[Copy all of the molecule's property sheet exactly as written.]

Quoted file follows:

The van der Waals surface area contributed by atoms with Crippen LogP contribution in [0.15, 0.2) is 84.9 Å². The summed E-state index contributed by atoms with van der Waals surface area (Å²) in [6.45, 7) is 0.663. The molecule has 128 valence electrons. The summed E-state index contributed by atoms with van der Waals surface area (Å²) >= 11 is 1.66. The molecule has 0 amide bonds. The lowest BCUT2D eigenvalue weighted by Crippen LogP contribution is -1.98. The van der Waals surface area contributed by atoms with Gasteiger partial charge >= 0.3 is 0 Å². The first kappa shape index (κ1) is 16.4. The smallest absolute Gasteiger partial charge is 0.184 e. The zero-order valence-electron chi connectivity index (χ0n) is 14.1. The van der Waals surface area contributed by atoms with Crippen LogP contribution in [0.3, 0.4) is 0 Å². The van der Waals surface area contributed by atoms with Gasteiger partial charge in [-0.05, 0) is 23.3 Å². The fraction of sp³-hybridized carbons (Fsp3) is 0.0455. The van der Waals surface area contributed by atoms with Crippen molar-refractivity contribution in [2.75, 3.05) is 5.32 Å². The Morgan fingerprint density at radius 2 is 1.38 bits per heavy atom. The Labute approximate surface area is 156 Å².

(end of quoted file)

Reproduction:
The van der Waals surface area contributed by atoms with Crippen LogP contribution in [0.15, 0.2) is 84.9 Å². The summed E-state index contributed by atoms with van der Waals surface area (Å²) in [6.45, 7) is 0.663. The molecule has 128 valence electrons. The summed E-state index contributed by atoms with van der Waals surface area (Å²) >= 11 is 1.66. The molecule has 0 amide bonds. The lowest BCUT2D eigenvalue weighted by Crippen LogP contribution is -1.98. The van der Waals surface area contributed by atoms with Gasteiger partial charge >= 0.3 is 0 Å². The first kappa shape index (κ1) is 16.4. The smallest absolute Gasteiger partial charge is 0.184 e. The zero-order valence-electron chi connectivity index (χ0n) is 14.1. The van der Waals surface area contributed by atoms with Crippen LogP contribution in [0.3, 0.4) is 0 Å². The van der Waals surface area contributed by atoms with Gasteiger partial charge in [-0.05, 0) is 23.3 Å². The fraction of sp³-hybridized carbons (Fsp3) is 0.0455. The van der Waals surface area contributed by atoms with Crippen molar-refractivity contribution in [2.75, 3.05) is 5.32 Å². The Morgan fingerprint density at radius 2 is 1.38 bits per heavy atom. The Labute approximate surface area is 156 Å².